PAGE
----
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Have a office, place of business, nursery?

Discussion in 'Landscape Architecture and Design' started by RwADesigner, Oct 12, 2002.

  1. RwADesigner

    RwADesigner LawnSite Member
    Messages: 107

    Hey guys...
    Just wandering if any of you have business offices, nurseries, other than working out of your own house?...

    We are thinking about getting a office and are really wanting to slowly get into the nursery business. It would be a small retail nursery but would be great for us, since we mainly do landscape design/installation. We are kind of weary about getting an office or nursery right now, because we dont know if it will pay for itself. Please let me know what you guys think....and if you do have a place of business with or without a garden center..just let me know how that is going and if you would recommend it...and maybe what to know first...when getting started. thanks

  2. Phishook

    Phishook LawnSite Bronze Member
    Messages: 1,143

    NO not yet.

    Am going to start remodeling my barn this winter just so I can keep work out of the house.

    will have an office, bathroom and shower. Getting weatherd barn wood to finish the walls inside, just have to rip it off the old corn crib before Dad tourches it.

    Using mostly free materials too keep the cost down. Just Have to buy the toilet.
  3. greenngrow

    greenngrow LawnSite Senior Member
    Messages: 403

    I have recently came across the deal of a life time.

    A good friend called me up about a place about two miles from me.
    The place sets on 2 acres and has a 30x60 block building. The building is broken up into three bays and on two story apartment. I had plans to rent out, but already had trouble with rentors. We had decided to turn into a office. My sister is a interior office designer and has offered to design the office for me.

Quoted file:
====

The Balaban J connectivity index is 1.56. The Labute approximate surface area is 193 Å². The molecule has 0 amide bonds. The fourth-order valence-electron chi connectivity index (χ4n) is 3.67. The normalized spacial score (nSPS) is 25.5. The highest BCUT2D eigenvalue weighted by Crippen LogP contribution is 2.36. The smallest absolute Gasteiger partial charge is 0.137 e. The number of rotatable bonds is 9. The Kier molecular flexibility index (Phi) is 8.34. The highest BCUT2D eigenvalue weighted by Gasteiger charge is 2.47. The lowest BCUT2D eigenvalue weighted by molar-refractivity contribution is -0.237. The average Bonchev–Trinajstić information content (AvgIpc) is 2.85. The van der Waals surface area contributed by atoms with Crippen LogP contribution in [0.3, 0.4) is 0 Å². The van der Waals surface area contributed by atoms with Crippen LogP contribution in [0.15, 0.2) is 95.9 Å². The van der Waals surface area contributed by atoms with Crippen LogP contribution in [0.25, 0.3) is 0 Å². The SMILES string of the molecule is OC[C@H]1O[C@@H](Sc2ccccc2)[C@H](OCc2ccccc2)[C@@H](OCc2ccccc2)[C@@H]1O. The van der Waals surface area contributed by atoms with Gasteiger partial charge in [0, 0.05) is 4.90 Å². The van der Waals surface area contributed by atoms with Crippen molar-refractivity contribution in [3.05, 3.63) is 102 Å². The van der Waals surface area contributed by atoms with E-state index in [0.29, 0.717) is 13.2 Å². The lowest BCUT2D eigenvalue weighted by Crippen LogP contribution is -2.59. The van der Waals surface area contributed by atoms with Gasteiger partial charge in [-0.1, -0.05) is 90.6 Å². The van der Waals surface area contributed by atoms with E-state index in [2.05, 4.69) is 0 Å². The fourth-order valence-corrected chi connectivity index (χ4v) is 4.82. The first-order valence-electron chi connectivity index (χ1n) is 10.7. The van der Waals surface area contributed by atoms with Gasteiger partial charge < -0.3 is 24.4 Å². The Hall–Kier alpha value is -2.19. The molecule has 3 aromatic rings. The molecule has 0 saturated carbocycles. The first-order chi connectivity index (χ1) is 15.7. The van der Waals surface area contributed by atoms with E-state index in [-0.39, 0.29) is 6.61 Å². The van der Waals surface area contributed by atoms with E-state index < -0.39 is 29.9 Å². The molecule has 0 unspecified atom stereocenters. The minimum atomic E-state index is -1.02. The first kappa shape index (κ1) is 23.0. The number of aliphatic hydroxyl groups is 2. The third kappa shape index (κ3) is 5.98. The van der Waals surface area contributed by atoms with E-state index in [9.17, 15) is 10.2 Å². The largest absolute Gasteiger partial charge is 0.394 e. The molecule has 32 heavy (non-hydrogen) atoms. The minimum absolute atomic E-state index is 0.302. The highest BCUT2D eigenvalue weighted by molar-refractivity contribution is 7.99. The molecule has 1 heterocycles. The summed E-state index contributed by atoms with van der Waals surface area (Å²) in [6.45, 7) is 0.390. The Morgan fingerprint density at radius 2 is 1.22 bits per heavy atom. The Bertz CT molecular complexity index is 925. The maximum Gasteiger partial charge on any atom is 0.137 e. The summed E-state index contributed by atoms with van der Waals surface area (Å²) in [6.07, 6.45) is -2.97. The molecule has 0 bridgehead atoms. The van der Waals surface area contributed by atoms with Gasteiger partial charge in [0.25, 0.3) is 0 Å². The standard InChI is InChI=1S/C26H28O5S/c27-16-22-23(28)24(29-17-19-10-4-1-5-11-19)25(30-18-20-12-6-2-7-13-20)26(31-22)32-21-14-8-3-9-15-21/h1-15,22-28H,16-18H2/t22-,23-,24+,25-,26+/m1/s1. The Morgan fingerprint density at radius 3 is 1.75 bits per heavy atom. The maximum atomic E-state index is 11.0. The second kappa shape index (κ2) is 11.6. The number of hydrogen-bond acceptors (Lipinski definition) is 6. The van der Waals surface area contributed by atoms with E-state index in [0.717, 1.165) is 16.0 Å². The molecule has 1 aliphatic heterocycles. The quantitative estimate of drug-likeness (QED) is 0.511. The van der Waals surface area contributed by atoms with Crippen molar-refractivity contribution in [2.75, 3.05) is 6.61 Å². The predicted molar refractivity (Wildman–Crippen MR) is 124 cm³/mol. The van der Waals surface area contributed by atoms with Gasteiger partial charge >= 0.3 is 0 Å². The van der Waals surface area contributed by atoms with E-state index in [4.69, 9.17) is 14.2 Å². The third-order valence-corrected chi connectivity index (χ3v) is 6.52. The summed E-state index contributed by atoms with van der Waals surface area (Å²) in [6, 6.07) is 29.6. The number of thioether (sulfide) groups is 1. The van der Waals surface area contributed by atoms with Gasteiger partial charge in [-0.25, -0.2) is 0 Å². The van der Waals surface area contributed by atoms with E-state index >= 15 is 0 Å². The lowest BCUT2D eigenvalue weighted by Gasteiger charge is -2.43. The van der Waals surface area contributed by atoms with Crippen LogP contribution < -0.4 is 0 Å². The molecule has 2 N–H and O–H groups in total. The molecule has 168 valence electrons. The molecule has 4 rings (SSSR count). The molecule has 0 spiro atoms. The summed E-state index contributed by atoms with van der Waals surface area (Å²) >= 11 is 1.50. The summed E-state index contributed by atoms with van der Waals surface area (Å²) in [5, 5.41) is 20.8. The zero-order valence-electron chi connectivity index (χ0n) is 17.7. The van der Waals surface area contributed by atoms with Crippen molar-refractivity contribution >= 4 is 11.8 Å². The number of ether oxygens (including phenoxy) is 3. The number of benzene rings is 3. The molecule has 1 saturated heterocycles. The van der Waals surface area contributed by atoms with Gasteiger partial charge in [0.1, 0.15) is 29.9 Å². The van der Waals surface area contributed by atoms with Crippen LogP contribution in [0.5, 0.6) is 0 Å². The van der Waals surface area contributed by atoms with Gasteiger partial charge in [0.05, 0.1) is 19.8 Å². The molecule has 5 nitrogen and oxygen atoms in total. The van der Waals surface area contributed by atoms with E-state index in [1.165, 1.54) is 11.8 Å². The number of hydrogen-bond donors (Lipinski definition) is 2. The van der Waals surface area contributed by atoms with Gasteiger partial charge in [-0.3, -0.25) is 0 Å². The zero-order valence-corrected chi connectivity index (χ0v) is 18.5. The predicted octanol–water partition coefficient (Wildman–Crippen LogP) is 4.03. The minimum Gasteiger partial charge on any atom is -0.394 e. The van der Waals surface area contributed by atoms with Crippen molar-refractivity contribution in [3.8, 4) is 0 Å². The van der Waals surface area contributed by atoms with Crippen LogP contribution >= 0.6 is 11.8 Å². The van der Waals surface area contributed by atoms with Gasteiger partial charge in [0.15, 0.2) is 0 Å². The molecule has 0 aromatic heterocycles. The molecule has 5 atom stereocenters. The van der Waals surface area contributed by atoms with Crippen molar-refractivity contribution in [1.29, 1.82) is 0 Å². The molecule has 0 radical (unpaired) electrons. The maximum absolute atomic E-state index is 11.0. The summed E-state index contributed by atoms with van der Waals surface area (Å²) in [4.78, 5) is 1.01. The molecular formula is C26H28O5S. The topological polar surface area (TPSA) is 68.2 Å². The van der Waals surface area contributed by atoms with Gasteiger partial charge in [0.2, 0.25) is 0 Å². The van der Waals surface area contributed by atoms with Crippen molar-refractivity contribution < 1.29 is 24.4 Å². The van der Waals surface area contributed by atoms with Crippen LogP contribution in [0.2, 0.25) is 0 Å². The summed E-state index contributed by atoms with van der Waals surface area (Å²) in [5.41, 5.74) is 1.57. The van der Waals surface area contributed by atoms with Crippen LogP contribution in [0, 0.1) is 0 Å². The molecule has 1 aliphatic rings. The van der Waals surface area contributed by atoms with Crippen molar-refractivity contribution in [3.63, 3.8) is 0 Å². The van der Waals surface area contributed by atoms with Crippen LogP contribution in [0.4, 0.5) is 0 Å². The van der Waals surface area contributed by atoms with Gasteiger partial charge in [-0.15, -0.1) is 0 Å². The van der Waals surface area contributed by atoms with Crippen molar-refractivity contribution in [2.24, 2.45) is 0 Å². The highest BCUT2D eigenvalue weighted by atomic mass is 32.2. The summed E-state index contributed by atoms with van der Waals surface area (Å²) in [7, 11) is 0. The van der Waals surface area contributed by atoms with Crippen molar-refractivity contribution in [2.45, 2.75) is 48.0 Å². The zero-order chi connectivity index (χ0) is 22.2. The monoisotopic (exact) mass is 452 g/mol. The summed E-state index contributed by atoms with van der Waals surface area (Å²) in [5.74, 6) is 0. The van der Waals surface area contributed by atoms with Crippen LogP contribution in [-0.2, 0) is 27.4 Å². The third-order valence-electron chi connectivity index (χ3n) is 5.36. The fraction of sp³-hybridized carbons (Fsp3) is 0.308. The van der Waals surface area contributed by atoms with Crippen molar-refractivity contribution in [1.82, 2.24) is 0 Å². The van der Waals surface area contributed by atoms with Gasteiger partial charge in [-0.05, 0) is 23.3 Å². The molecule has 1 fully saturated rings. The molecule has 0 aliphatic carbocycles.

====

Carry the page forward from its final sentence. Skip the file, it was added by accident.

I got this property for a song.

    Gus, I would highly recommend that to move your business out of the home, or at least the equipment. I have four trucks and numerous pieces of equipment. It nice to come home and things look nice around your house. Especially if you live a neighborhood or subdivision.
  4. bubble boy

    bubble boy LawnSite Bronze Member
    Messages: 1,020

    we have an office, moved in this past winter. just too much stuff for where we used to keep everything (subdivision). small, 1000 sq feet, 15 % office, with a bathroom. costs $850 Cdn. per month. in a commercial building, lots of other LCO's, maid services, small computer firms etc. a lot of $ but a necessary expense.

    would love a nursury. or a house with a bit of land, so i could have all my stuff at hand. i wouldn't be bothered with a bit of a mess. and some say with that setup you never leave work. but im my head i never leave work anyway. after all, its sat morning and in on this damn website, aren't i???:D

    greengrow that setup sounds like my dream. good place to get a few dogs too!
  5. mowing king

    mowing king LawnSite Member
    from ct
    Messages: 85

    Rwa, don't get into the nusery business. If you are a landscape contractor continue with that, you'll make more money. The retail business is a different world. If you can make a good living as a contractor don't get into the retail world.